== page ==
Leo Castelli



Immortalized above by Warhol, the collector, gallery owner and art dealer Leo Castelli was for forty years one of the key figures in the art of his time and the most important promoter of American art. MyStudiolo retraces the rise of this flamboyant man in:

6 key dates 4 artworks 3 anecdotes 1 quote

1907 Born Leo Krausz in a Jewish family in Trieste, with a Hungarian bank manager father and a Tuscan mother, Leo Castelli joined an insurance company in Bucharest to please his father. He married there Ileana Sonnabend - daughter of a wealthy businessman - who introduced him to the world of Parisian art in 1935.

1939 Associated with René Drouin, he opened a gallery located on Place Vendôme. Inspired by the Gradiva gallery created by André Breton and Marcel Duchamp, their first exhibition combines antique furniture and paintings by his surrealist friends such as Max Ernst. An article in the very chic Harper's Bazaar magazine gives the event an unexpected dimension.

1951 Arrived ten years earlier in the USA to flee the war, Leo accumulates the experiences in his activities of enlightened amateur. Curator of the very successful "9th Street Show" exhibition bringing together 60 young American artists including Jackson Pollock, Willem de Kooning and Franz Kline, it is a true "who's who" of the abstract expressionist movement. Alfred Barr, founder and director of MoMA, consecrates him as "talent discoverer".

1957 At the age of fifty, Leo opened his own space in a floor of his Manhattan house in which he staged a confrontation between European art and American art. His eponymous gallery had a great success and launched Robert Rauschenberg and Jasper Johns. He operates and orchestrates the succession of American artistic movements: abstract expressionism, pop art, minimalism and conceptual art.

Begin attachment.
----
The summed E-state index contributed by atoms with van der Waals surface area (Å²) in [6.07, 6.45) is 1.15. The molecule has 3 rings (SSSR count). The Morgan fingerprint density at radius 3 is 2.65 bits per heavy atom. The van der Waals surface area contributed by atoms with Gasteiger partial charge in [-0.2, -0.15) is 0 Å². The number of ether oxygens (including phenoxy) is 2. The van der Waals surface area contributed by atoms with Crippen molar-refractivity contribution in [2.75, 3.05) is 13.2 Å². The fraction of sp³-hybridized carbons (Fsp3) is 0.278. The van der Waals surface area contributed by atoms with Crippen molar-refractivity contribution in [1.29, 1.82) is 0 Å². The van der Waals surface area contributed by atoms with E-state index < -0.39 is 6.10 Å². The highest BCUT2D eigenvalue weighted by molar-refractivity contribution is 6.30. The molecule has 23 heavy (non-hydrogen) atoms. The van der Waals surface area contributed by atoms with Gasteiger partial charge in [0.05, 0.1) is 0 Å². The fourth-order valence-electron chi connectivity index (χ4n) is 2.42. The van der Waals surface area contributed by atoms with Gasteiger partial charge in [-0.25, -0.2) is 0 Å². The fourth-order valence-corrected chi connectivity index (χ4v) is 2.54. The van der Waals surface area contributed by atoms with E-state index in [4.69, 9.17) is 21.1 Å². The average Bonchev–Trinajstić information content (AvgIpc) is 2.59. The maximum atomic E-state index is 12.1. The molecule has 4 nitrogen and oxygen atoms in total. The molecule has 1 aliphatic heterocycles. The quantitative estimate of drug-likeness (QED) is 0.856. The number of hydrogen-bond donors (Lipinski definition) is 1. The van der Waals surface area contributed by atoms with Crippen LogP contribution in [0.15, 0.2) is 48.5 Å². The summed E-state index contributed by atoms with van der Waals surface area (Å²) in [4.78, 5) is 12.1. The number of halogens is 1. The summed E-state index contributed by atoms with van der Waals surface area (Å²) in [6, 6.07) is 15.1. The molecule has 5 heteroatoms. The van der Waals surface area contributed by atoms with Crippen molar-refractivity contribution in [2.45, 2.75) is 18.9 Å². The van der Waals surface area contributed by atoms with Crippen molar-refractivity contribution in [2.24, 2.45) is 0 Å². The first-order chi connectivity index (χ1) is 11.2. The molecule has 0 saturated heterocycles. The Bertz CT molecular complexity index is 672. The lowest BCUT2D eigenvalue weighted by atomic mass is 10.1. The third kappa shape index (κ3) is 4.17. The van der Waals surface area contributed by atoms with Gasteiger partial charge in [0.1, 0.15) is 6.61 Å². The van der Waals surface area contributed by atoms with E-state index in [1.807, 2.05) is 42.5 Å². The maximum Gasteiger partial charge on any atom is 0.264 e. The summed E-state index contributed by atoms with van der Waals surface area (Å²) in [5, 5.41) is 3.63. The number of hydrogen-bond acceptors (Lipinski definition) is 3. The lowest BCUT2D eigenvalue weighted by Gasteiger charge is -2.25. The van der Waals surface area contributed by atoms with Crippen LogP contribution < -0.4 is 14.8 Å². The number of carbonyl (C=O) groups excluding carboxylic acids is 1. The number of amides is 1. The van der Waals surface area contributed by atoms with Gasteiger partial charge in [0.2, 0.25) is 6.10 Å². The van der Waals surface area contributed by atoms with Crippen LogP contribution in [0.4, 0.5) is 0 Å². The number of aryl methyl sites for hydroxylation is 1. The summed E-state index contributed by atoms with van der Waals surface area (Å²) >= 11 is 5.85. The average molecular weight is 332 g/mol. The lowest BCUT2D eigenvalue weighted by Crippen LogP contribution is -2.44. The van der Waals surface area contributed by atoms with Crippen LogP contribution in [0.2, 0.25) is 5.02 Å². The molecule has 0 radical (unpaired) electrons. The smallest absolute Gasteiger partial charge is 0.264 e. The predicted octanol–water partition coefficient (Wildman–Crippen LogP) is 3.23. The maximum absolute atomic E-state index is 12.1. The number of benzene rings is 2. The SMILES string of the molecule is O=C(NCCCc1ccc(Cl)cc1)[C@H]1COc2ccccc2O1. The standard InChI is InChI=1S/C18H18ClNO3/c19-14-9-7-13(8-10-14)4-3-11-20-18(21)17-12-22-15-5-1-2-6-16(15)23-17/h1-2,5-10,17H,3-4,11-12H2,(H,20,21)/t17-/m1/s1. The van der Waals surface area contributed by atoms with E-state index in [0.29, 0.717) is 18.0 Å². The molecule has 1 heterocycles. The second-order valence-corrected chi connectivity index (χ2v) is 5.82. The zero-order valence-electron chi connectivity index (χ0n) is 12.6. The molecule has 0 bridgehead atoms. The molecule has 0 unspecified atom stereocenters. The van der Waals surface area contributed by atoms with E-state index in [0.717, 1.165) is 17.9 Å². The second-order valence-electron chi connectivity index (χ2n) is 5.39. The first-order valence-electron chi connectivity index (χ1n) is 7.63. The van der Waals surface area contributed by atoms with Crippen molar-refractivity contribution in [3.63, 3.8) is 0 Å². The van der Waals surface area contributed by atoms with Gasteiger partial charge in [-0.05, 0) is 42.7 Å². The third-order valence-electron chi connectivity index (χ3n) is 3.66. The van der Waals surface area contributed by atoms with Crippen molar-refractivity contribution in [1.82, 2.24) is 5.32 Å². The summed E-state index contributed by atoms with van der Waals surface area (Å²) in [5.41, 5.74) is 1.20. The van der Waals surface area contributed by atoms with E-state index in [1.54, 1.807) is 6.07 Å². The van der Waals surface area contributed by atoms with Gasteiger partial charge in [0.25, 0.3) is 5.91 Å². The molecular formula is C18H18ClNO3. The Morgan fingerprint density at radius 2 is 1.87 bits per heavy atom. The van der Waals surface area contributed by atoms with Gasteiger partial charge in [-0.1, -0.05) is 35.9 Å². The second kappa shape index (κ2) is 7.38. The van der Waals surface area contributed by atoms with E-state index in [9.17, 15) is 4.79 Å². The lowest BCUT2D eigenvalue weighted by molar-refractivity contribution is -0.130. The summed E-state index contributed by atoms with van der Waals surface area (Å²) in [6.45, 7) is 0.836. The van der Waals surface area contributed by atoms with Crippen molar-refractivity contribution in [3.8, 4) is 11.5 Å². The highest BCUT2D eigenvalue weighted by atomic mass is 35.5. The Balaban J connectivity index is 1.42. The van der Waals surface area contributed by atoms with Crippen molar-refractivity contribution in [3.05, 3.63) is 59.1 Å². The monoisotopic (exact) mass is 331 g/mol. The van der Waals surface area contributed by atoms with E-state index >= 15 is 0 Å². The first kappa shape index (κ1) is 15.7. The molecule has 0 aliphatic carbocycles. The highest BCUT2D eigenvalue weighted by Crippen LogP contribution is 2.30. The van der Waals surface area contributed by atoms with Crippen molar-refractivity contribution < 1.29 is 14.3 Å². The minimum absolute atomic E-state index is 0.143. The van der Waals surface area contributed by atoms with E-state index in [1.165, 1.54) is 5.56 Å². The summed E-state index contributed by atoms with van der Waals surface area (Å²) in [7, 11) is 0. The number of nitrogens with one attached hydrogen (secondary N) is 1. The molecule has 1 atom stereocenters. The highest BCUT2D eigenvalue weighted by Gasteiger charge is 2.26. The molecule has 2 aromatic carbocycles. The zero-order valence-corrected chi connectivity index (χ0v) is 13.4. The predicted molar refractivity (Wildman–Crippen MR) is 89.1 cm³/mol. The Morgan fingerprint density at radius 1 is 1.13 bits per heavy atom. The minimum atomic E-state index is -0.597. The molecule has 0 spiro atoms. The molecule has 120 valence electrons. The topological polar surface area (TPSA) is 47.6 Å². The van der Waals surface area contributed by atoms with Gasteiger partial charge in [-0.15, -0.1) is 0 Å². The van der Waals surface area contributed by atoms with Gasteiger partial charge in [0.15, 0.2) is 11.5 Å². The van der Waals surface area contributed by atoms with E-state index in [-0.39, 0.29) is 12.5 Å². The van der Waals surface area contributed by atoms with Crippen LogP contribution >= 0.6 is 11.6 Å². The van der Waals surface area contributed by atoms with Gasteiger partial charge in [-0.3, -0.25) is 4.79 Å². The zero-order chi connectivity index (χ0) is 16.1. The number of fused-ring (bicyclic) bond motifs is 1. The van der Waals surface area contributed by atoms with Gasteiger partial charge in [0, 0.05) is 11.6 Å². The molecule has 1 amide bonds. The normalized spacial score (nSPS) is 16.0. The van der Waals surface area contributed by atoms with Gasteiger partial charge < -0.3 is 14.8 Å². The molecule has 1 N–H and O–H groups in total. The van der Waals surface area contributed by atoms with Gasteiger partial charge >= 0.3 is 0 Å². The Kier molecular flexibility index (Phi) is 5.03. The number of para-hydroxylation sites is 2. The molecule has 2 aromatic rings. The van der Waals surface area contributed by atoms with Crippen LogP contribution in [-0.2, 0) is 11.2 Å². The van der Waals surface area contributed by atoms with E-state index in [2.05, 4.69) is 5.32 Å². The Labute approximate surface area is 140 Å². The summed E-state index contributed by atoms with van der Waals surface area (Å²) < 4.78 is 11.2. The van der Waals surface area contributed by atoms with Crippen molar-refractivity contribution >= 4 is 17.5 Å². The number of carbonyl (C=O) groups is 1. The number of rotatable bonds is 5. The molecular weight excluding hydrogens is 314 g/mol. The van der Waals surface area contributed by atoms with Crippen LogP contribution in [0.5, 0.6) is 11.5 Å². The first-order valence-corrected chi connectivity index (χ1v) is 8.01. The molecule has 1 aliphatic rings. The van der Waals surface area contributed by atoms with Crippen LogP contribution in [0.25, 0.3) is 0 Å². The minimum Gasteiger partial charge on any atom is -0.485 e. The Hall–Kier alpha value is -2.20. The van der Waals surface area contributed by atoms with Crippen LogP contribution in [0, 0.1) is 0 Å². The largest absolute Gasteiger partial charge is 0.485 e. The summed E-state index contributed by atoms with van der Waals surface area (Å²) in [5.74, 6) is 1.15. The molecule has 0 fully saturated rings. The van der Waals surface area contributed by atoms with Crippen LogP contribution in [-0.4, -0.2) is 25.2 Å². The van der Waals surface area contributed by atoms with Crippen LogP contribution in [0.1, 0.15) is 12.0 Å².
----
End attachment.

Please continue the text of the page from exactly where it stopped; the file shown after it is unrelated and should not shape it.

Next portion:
1964 He won a major triumph at the Venice Biennale when his artist Robert Rauschenberg became the first American to win the Grand Prix. This success astounded the art world and contributed profoundly to the establishment of the hegemony of American art which has thus freed itself from any inferiority complex compared to Europe.

1971 He installed his gallery at 420 West Broadway in the Soho district, far from being the upscale district of today. This transfer, followed by the opening of other galleries, marks the height of the Castelli reign. It has a program, a global network thanks to its "friends galleries" and a historical culture without equal among its American competitors. Far from retiring, Leo Castelli died in full glory at the age of 92.

Robert Rauschenberg, Buffalo II, 1964

Dan Flavin, Untitled (For Leo Castelli) 3, 1989 Jasper Johns, Three Flags, 1958 Roy Lichtenstein, Girl in mirror, 1963


  • Leo Castelli had a real passion and empathy for his arists. He was the first to set up a system of regular allowances that he paid to his artists, whether their works were sold or not, so that they had complete freedom of creation.

  • He was also an excellent speaker. Willem de Kooning joked that he could sell anything like beer cans. Jasper Johns took the challenge seriously by making a sculpture. Of course, Castelli managed to sell them.

  • Castelli obtained his American citizenship by working for the Bureau of Strategic Services (the precursor of the CIA) during the Second World War thanks to his polyglot talents: "you must have a good eye but also a good ear" he said.

« There was opportunity all over the world. »

Leo Castelli

Discover Leo Castelli and his circle, a book by Anne Cohen-Solal

© 2020 par MyStudiolo

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